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Managers are Key for Successful Employee Recognition

July 8, 2014 by  

If you have a job in today’s economy you’re quite thankful, but that doesn’t mean that you aren’t thinking about or looking for a position at another company.  No, it is still important to keep employees engaged and to show that they are appreciated.  Just because the economic environment of today is brutal does not mean that employees aren’t interviewing or considering changing employers.

An Employment Confidence Survey by found that 42 percent of respondents stated that they expect to leave their current job within 24 months.  This should cause alarm to all companies and human resource professionals as this is a sign of what could cause a difficult employee retention challenge in the future.

A wise man once said that a company is only as strong as its weakest employee…I actually just said that and I borrowed and revised it from the old adage, “a chain is only as strong as its weakest link.”  This is so true!  As an employer, your greatest asset and competitive weapon is in your employees and the talent (natural and learned) that they bring to your organization.  As such, recognition programs must first focus on managers and their ownership of recognition and retention practices.

With the goal of retaining talent now and as the economy recovers and more and more job opportunities become available, managers can help with company’s employee retention success by the following the 3 P’s of Employee Recognition Tactics.


This is important.  Simply put, be punctual when recognizing.  The most effective recognition is when the recognition is timely.  Although managers should strive to be physically present when giving recognition, business travel and remote locations can make this difficult.  Given these situations, a timely follow-up phone call or video conference should occur…email as the last resort (let’s face it…its impersonal).


All good intentions can be lost with one simple misspelling or mispronunciation.  When publicly recognizing employees from a manager who doesn’t work with the employees on a day-to-day basis it is imperative for that manager to review and practice of first and last names, job titles, descriptions, purpose of recognition, etc.  A botched presentation as a result to an employee means one thing – you didn’t take the time to get to know me, so how can you possibly care what I did.  This will kill morale and motivation fast and create employee disengagement.  As a manager, be sure to know who made a difference and whey and recognize!


The purpose of recognition is to recognize an individual for an achievement.  Thus, recognize that employee and personalize the recognition to him/her.  This can be done through the presentation materials as well as in the recognition presentation.  If presenting to a group of people this can prove to be a bit more difficult, but when you have an opportunity to recognize individually, spend the time to put some thought into how the presentation will be made.  Doing this can go a long way at building a great bond between a manager and employee and the bond of that employee with their employer.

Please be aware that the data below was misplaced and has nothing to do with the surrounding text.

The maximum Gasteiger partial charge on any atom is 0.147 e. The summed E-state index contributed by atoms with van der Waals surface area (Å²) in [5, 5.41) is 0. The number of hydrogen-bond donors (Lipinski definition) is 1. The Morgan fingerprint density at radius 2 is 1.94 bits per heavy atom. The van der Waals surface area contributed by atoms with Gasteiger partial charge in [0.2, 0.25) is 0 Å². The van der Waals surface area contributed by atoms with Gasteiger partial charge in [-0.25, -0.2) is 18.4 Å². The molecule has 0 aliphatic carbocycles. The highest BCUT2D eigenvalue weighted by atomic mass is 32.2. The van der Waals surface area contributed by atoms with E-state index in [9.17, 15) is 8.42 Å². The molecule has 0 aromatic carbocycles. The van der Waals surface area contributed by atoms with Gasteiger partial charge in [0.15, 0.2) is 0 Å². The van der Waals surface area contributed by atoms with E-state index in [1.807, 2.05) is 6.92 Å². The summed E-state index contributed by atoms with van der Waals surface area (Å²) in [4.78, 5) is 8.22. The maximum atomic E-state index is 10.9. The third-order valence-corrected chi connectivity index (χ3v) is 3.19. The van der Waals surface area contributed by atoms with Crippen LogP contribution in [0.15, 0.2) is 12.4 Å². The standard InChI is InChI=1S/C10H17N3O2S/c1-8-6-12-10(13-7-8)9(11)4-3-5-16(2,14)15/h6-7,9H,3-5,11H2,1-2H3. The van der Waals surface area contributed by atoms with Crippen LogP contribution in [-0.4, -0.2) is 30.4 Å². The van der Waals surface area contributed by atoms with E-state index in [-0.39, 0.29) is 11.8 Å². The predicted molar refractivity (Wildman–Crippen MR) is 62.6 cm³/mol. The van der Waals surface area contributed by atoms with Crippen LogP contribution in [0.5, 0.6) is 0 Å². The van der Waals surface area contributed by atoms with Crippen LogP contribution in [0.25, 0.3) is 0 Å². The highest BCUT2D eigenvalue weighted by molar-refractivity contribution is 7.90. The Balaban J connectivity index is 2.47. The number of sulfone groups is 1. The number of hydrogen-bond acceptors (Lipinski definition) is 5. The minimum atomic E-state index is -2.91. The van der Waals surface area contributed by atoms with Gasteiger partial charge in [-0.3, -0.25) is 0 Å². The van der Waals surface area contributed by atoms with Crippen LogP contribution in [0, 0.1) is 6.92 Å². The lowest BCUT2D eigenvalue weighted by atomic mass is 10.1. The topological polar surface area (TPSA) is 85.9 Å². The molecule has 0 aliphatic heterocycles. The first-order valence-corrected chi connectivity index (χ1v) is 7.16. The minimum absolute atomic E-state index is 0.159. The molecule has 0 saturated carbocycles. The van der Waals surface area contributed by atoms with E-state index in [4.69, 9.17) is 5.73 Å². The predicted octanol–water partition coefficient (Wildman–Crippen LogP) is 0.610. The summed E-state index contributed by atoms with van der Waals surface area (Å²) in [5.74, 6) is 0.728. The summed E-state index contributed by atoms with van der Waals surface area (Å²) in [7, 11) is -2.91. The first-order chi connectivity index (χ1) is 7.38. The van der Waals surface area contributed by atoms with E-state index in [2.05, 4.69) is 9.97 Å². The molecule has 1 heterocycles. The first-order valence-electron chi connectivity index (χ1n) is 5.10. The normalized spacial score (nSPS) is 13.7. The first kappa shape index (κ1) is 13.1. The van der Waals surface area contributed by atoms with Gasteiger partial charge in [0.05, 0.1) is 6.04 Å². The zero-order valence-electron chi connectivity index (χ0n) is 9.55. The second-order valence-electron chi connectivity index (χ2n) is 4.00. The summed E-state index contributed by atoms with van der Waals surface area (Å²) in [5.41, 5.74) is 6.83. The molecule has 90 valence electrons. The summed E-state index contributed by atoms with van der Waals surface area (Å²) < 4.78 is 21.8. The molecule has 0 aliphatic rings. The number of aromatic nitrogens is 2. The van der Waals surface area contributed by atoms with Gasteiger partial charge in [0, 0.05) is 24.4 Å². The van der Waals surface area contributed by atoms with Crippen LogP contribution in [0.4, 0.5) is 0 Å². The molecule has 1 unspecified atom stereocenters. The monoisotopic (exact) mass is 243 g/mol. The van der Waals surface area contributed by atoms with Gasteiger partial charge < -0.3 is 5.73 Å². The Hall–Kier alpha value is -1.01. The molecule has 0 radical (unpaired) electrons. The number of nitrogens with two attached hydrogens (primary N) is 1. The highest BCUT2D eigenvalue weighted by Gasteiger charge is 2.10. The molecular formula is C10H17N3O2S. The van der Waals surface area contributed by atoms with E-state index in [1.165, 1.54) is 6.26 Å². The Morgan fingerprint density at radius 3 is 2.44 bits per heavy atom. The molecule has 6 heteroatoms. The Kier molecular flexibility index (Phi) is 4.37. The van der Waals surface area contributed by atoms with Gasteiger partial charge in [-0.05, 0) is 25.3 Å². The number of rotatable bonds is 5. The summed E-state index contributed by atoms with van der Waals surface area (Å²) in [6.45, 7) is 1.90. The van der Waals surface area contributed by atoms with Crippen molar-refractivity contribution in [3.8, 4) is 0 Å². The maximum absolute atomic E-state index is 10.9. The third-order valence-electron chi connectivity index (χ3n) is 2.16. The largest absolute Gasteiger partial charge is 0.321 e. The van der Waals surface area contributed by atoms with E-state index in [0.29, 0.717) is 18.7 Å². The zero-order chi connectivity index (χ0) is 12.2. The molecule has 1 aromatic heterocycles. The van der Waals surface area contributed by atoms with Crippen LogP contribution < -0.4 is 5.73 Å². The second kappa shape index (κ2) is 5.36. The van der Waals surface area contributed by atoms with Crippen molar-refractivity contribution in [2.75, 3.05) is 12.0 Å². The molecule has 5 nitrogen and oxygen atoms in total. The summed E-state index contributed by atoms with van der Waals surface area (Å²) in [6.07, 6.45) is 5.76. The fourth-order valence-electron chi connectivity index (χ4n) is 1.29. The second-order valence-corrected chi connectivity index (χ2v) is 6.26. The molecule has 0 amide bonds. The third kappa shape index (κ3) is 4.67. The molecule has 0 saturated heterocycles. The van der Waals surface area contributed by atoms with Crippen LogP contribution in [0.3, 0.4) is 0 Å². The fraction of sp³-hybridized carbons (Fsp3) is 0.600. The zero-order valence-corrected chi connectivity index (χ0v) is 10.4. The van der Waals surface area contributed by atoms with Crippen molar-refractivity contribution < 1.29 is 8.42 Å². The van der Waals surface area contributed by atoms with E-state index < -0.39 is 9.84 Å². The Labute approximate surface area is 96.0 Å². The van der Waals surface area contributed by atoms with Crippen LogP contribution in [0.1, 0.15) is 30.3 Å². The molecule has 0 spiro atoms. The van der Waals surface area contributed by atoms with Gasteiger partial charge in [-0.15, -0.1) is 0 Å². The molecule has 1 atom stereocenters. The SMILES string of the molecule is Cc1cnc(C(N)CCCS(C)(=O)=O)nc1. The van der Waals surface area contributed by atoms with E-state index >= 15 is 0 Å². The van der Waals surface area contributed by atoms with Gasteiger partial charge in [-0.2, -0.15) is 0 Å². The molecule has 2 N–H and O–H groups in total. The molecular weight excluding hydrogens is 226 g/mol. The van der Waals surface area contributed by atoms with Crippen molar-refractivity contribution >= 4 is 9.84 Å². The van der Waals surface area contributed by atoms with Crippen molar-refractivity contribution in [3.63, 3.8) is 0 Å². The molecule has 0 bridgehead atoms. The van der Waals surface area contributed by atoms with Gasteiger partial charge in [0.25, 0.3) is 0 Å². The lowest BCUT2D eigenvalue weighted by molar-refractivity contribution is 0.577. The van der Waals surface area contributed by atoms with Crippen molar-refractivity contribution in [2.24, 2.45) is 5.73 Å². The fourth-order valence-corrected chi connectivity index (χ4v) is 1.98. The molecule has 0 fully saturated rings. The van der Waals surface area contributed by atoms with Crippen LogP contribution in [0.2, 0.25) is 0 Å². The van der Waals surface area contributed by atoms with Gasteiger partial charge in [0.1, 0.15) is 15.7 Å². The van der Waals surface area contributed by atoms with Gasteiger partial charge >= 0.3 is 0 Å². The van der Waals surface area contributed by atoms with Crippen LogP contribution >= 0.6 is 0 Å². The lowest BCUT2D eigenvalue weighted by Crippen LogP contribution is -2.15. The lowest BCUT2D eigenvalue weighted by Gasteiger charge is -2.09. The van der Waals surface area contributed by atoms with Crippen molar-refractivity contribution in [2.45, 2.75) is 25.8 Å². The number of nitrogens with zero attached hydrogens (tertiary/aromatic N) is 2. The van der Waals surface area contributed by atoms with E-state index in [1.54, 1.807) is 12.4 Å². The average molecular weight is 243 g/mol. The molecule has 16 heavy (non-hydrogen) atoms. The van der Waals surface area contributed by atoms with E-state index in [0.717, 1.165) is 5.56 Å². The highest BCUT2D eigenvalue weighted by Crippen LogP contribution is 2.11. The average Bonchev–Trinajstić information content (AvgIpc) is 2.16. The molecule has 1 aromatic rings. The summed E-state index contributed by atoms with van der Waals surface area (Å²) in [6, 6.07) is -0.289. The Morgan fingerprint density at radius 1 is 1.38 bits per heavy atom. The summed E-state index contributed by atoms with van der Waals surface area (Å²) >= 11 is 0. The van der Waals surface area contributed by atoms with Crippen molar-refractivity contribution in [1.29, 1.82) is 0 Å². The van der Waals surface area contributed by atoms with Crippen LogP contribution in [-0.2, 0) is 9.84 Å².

In closing, when acknowledging look nice, offer a firm handshake, don’t just speak…praise the employee for their contributions!  As a manager, you set the standards and provide the example for others to follow.

Additional resources and articles for recognition presentations can be found at:

Employee Retention: How to Keep Your Best Employees

April 14, 2014 by  

Recruiting the right employees and keeping the right employees matters a lot, especially in today’s economy.  Employee turnover is expensive. Employee retention is critical to the long-term health and success of your healthcare organization. This article will explore employee retention, detail its importance in today’s work environment and provide some helpful tips for managers to consider.

According to the Human Resource Management Association, 20.4 percent of healthcare employees (one in five) quit their jobs every year. This number easily exceeds the 12 to 15 percent turnover rate experienced in most other industries. In order to retain employees and reduce turnover, hospital managers must learn to align their goals with the end goals of employees. By aligning the rewards and needs of employees, managers can determine the best system to effectively increase the job satisfaction of their employees.

Here are a few ways you can keep your employees happy and improve your hospital’s retention rate:

Hire and train the right people. Hospitals should regularly review their recruitment practices and review their applicant data to ensure that they are attracting and considering the widest and most diverse possible pool of applicants. It is also important for organizations to recognize the value of knowledgeable management in place for properly their training employees.

Mix it up. Provide a variety of assignments. Identify your employees’ talents and then encourage them to stretch their abilities into new areas. A variety of challenging assignments will help to keep the workplace stimulating.

Have some fun. Celebrate successes and recognize when special milestones are reached. Coffee and donuts for breakfast, potluck lunches, birthday parties, employee picnics and creative contests will help remind people why your hospital is a great place to work.  (see also:  Creating a Fun Place to Work)

Show your appreciation. Recognize outstanding achievements promptly and publicly, but also take time to comment on the small contributions your staff makes every day. Don’t forget these are the people who make you look good!

Employee retention matters. Do not overlook who your hospital’s key performers are. And be sure that your organization is properly engaging those key employees to ensure that they will stay with you for years to come.